Temperatures are cooling, students have started returning to the classroom, and pumpkin flavored beverages are back in coffeeshops. It looks like fall’s definitely in the air, albeit a bit early this year!


The changing seasons always bring challenges and adjustments to our healthy living routines; for example, autumn weather often finds us spending more time sitting indoors, which combined with football season, the holidays and other indoor celebrations leaves us feeling lethargic and can also cause weight gain. Fall also marks an approaching flu season and sees an increase in the number of people catching colds and other illnesses.


Don’t worry though – four simple things can make a world of difference and help keep you fit and healthy during the next few months:



1. Track and plan your meals and snacks.


Thanks to football season, holidays and more, it often seems like September onwards revolves around food. it doesn’t help that our favorite seasonal delectable dishes often include too much of what we don’t need and too little of what we do need.


Fortunately, a healthy lifestyle doesn’t have to mean banning tailgating, house parties or other fall social activities. A simple way to monitor your weight during this food-crazy time of year is to use paper or digital trackers to keep an eye on what you’re eating each day. Don’t just use these tools to track calories, either! The nutrients, sugars, fat content and so forth in what you’re eating can all play a big role in your health even if you’re sticking to a low-calorie diet.


You can also use these tools to plan a day’s meals in advance or decide what you will and will not eat before going out, which can help reduce the chances of your overeating. Don’t feel like you have to just eat the typical unhealthy options available at your outings, either; a quick Google search can always help you find healthier alternatives that are far kinder to your waistline but taste as good as your favorites.



2. Stick to healthy sleep schedules.


It’s no secret that losing sleep leaves us feeling lethargic. In addition to that, skipping out on sleep often exacerbates any current health problems you may have. Research has also connected a lack of sleep with weight gain, a higher risk of developing stroke or heart issues, and a range of other health issues.


Fortunately a few adjustments will allow you and your family to get the sleep you need to stay healthy. WebMD recommends doing the following to help make this happen:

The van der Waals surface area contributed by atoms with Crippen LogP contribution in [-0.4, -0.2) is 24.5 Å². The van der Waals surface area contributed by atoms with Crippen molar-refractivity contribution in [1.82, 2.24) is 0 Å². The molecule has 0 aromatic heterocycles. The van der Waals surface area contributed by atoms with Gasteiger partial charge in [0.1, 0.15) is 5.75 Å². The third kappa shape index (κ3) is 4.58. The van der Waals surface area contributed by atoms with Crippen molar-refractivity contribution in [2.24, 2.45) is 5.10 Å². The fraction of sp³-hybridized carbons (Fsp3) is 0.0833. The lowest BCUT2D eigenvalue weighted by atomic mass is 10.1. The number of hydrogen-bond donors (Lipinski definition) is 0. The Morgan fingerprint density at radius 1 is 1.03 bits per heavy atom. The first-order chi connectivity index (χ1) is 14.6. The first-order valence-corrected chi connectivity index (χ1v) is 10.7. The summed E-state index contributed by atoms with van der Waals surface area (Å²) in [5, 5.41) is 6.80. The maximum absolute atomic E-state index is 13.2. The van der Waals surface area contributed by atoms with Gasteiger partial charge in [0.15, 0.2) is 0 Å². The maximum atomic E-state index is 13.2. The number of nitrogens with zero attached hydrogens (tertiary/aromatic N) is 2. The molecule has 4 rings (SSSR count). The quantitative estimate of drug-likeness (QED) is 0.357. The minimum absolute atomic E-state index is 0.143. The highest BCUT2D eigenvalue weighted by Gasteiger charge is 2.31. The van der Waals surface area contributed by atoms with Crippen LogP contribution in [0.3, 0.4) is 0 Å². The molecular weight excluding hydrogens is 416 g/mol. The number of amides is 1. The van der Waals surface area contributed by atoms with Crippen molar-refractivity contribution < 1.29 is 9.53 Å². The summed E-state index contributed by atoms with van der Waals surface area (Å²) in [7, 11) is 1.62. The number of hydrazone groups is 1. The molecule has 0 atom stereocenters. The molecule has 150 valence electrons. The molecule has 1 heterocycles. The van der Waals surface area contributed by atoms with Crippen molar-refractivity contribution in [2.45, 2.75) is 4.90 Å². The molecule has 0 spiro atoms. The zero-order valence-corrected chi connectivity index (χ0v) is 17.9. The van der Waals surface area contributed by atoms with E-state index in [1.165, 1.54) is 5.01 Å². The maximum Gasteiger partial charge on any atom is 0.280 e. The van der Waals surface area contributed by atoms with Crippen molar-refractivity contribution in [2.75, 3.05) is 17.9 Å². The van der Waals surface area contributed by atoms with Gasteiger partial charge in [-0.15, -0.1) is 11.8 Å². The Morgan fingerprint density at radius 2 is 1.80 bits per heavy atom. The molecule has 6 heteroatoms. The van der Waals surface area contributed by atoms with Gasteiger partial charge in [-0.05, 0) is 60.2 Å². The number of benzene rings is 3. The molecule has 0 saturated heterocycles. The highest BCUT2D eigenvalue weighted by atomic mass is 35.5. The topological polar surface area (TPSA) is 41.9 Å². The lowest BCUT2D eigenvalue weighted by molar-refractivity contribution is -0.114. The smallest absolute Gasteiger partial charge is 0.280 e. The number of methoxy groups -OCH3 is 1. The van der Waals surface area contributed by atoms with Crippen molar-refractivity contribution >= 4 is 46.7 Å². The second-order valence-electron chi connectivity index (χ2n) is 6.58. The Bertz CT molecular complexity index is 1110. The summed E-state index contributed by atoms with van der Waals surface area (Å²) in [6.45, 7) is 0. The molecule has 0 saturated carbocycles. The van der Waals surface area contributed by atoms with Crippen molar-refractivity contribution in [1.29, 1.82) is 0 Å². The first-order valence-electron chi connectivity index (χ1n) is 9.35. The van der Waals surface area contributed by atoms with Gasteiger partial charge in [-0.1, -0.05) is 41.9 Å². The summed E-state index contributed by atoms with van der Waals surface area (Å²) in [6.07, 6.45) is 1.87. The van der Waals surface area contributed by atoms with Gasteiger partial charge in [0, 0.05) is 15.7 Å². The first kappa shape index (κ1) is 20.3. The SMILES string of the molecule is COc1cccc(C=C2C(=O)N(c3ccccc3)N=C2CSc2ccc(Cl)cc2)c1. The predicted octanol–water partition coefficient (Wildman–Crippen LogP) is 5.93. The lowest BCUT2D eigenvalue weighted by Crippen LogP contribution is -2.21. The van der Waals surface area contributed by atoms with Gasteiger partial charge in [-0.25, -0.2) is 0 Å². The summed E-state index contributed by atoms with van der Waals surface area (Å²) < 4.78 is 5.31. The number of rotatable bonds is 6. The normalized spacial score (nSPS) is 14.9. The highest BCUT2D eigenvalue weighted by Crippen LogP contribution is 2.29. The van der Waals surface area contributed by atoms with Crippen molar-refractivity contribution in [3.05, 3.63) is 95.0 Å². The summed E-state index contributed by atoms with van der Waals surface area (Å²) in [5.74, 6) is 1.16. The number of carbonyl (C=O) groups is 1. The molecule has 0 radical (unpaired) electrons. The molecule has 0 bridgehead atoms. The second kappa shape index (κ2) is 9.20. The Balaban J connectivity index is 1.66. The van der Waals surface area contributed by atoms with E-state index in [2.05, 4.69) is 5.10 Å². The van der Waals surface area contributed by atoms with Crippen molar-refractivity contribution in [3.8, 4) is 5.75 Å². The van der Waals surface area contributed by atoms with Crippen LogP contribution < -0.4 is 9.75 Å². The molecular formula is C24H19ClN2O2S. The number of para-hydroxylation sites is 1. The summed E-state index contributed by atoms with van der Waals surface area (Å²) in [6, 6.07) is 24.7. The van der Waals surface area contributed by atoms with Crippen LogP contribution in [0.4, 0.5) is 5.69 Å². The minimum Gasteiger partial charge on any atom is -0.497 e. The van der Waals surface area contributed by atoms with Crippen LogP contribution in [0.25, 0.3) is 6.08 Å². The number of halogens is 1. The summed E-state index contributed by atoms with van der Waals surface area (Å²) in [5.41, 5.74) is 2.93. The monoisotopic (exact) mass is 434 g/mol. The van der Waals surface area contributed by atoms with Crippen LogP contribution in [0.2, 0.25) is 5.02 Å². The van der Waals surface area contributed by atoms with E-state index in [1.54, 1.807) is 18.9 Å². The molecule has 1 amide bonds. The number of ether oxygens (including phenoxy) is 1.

• Remove TVs, computers, and gadgets from kids' bedrooms

  • Avoid large meals before bedtime.

  • Develop a regular bedtime routine.

  • Set firm bedtimes and wake times.

  • Make sure the bedroom is quiet, dark, relaxing -- and not too hot or cold.

  • Help kids quiet down a few hours before bedtime.

  • Heavy studying, text messaging, or video games should end in early evening.


You may also want to check with your doctor if you’re worried that a sleep disorder, such as sleep apnea, is keeping you from getting a good night’s sleep.




3. Stay active.

Cooler temperatures, more food and shorter daylight hours are all part of the fall season – and all contribute to your energy levels and willingness to get out and get moving. However, no matter how tired you feel, it’s important to stay active through the fall season; doing so will keep your entire body – heart, brain and more! – healthy and rejuvenated. Don’t think that you need to go to the gym for a grueling workout, either; 30 minutes on an exercise bike at home, a short walk, a bicycle ride, dancing – anything that gets you moving will help you stay fit and healthy.



4. Head to your doctor for an exam – and for your vaccinations and flu shots.

It’s always best to visit your primary care doctor at least once a year, even if you feel fit and healthy. Talking to your doctor may reveal gaps in your personal health routine that need to be filled to prevent problems down the line. Your doctor can also tell you if you’re overdue for certain vaccinations and can give you a flu shot to prevent pneumonia and a possible hospital visit later this season. Be aware that  if you live with or care for a child under 2 years old, you are in a priority group for flu shots. According to WebMD, the flu shot vaccine is recommended for:


  • Children aged 6 months to 19 years.

  • Pregnant women.

  • People age 50 and older.

  • People of any age with chronic medical conditions such as asthma.

  • People living in nursing homes or other long-term facilities.


While many people associate the coming season with weight gain, illnesses and other health issues, following simple steps like these will go a long way in helping you stay healthy and happy during the coming months. If you do begin to feel ill this season, don’t hesitate to visit your doctor to make sure nothing is wrong, and to see what you need to do to keep the bug that you catch from spreading to others!